Imagine my frustration while trying to bottle-feed breast milk to my 4-week-old baby. The little guy was not happy taking his nature-made meal from a bottle, even if they had different-styled nipples. He would only take the breast milk directly from his mom.
As a result, I wasted no time raising this concern with his pediatrician during our last visit. She responded with a surprising answer, “Oh, he can smell the milk from his mother’s breast if she is in proximity”.
How could this invisible, non-verbal communication proceed even without the willful participation of either the sender(mom) or receiver(baby)? And how could smell (which we may argue is the least significant among the human senses) have such an impact on feeding? The answer, I found, was the term “chemical communication”.
The chemical compounds in the environment are constantly changing, requiring organisms to continually adapt for survival. Hence, living organisms, such as bacteria, plants and animals, deduce information from their environment by sensing the chemical compounds around them and transmit information between themselves by releasing chemical compounds. For instance, some bacteria can share information among themselves by secreting a group of chemical compounds that signify a critical density of cells, or quorum. This process, called quorum sensing, enables these bacteria to perform beneficial activities as a group such as generating light or producing antibiotics to fend off predators. Similarly, plants are capable of chemical communication. For example, plants such as sagebrush and wild tobacco release volatile organic chemicals (VOCs) when under pest or pathogen attack, which then alarm other neighboring plants of danger.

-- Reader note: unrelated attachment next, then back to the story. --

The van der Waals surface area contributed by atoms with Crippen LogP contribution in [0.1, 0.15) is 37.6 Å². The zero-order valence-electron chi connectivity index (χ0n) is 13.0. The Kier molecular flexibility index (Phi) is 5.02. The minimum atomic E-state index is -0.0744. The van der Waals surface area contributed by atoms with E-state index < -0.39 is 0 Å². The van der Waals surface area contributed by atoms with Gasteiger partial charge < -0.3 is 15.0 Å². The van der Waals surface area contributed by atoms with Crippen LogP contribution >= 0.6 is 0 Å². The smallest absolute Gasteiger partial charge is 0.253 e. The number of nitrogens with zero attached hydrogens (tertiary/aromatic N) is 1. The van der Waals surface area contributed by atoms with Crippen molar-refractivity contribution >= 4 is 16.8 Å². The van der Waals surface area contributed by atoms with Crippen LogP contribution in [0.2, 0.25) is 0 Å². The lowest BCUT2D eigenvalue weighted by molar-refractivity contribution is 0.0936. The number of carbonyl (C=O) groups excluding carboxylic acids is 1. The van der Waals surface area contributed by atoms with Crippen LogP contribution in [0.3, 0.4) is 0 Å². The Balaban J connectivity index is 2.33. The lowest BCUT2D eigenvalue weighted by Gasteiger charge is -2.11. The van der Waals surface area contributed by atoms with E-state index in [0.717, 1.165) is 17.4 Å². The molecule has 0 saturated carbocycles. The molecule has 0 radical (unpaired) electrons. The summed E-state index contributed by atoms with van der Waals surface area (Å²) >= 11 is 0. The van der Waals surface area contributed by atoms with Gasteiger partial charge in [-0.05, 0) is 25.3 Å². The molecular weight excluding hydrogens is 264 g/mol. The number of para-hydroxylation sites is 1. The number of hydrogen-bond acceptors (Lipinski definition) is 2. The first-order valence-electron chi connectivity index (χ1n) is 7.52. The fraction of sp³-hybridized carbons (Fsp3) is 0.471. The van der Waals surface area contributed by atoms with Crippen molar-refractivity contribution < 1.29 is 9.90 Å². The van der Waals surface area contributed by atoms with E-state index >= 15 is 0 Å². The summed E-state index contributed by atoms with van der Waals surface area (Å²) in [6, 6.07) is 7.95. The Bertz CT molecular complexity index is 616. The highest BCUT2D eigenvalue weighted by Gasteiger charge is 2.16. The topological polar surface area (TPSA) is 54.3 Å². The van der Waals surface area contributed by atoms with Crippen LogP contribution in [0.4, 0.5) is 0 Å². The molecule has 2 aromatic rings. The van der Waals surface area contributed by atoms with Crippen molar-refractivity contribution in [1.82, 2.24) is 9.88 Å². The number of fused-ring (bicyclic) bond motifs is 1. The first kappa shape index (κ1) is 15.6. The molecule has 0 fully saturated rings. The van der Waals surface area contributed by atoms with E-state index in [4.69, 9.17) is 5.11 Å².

Compared to the few types of sensing receptors of bacteria and plants, the human nose has an intricate network of about 400 types of scent receptor cells capable of detecting an average of 1 trillion different chemical compounds. Each of these receptors are connected to nerve cells which can relay the information to different parts of the brain right above it.
For this reason, smell has a tremendous influence on human psychology: triggering memories, shaping our emotions and behavior, and fostering physiological responses. Though this finding suggests that humans are much better smellers than what an old myth claims, they still fall short when compared to dogs. Many people might not enjoy the full potential of our smelling capabilities as polluted environments have been found to reduce the sense of smell. This finding seems logical since chemical communication signals might be jammed when there are a lot more chemical compounds than receptors.
How does this information relate back to nursing babies? Chemical communication is a two-way street. New moms experience a calming and rewarding sensation when sniffing a newborn’s scent. In turn, the odor of new moms is soothing to crying babies and increases mouthing responses in awake infants.
The ability for a newborn to suckle at their mother’s breast is a critical trait that is already hardwired by human survival. All mammals feed their babies milk, but different mechanisms are employed to facilitate suckling. Rabbit and human mothers secrete pheromones in the breast milk that is detected by their babies while rats, lacking this ability, require their babies learn the signature odor of their mother.
While I cannot replicate a mother’s odor, I was eventually successful in my bottle-feeding. With a great application (Baby Tracker), I had the data on the number of bottle feeding attempts and success. I did find about an 85% success rate in bottle-feeding my baby when his mom was in a separate room. While chemical communication is an important factor for my baby’s feeding, a father’s patience overcomes any baby’s fuss.